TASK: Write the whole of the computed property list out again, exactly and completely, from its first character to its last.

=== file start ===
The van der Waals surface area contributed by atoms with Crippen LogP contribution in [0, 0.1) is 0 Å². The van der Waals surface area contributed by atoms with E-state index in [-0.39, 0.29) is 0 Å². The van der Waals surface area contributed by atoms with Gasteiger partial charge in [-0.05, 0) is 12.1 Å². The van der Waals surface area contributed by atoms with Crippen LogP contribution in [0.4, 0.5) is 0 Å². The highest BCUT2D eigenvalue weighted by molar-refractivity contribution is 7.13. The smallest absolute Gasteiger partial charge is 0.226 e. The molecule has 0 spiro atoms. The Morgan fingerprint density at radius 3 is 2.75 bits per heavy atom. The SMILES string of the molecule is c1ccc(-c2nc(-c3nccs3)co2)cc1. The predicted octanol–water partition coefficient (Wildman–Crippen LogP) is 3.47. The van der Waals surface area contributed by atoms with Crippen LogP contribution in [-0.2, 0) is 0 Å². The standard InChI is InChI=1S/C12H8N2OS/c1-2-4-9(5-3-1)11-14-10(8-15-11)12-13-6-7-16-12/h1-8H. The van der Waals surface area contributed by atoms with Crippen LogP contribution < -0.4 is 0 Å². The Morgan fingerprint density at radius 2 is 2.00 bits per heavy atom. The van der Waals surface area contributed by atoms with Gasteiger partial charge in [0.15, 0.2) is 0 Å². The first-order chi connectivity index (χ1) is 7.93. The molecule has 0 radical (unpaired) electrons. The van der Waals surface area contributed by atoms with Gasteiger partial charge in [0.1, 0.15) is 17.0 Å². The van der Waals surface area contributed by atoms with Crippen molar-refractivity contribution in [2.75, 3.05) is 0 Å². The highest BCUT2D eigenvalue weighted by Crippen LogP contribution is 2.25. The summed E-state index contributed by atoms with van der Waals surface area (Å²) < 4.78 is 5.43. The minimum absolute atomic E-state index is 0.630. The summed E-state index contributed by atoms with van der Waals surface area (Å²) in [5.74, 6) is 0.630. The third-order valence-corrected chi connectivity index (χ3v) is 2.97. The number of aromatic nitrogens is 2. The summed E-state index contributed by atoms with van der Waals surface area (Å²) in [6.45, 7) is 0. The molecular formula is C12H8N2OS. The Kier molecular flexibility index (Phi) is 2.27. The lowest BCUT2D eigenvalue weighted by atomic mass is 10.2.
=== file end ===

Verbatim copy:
The van der Waals surface area contributed by atoms with Crippen LogP contribution in [0, 0.1) is 0 Å². The van der Waals surface area contributed by atoms with E-state index in [-0.39, 0.29) is 0 Å². The van der Waals surface area contributed by atoms with Gasteiger partial charge in [-0.05, 0) is 12.1 Å². The van der Waals surface area contributed by atoms with Crippen LogP contribution in [0.4, 0.5) is 0 Å². The highest BCUT2D eigenvalue weighted by molar-refractivity contribution is 7.13. The smallest absolute Gasteiger partial charge is 0.226 e. The molecule has 0 spiro atoms. The Morgan fingerprint density at radius 3 is 2.75 bits per heavy atom. The SMILES string of the molecule is c1ccc(-c2nc(-c3nccs3)co2)cc1. The predicted octanol–water partition coefficient (Wildman–Crippen LogP) is 3.47. The van der Waals surface area contributed by atoms with Crippen LogP contribution in [-0.2, 0) is 0 Å². The standard InChI is InChI=1S/C12H8N2OS/c1-2-4-9(5-3-1)11-14-10(8-15-11)12-13-6-7-16-12/h1-8H. The van der Waals surface area contributed by atoms with Crippen LogP contribution < -0.4 is 0 Å². The Morgan fingerprint density at radius 2 is 2.00 bits per heavy atom. The van der Waals surface area contributed by atoms with Gasteiger partial charge in [0.15, 0.2) is 0 Å². The first-order chi connectivity index (χ1) is 7.93. The molecule has 0 radical (unpaired) electrons. The van der Waals surface area contributed by atoms with Gasteiger partial charge in [0.1, 0.15) is 17.0 Å². The van der Waals surface area contributed by atoms with Crippen molar-refractivity contribution in [2.75, 3.05) is 0 Å². The highest BCUT2D eigenvalue weighted by Crippen LogP contribution is 2.25. The summed E-state index contributed by atoms with van der Waals surface area (Å²) < 4.78 is 5.43. The minimum absolute atomic E-state index is 0.630. The summed E-state index contributed by atoms with van der Waals surface area (Å²) in [5.74, 6) is 0.630. The third-order valence-corrected chi connectivity index (χ3v) is 2.97. The number of aromatic nitrogens is 2. The summed E-state index contributed by atoms with van der Waals surface area (Å²) in [6.45, 7) is 0. The molecular formula is C12H8N2OS. The Kier molecular flexibility index (Phi) is 2.27. The lowest BCUT2D eigenvalue weighted by atomic mass is 10.2.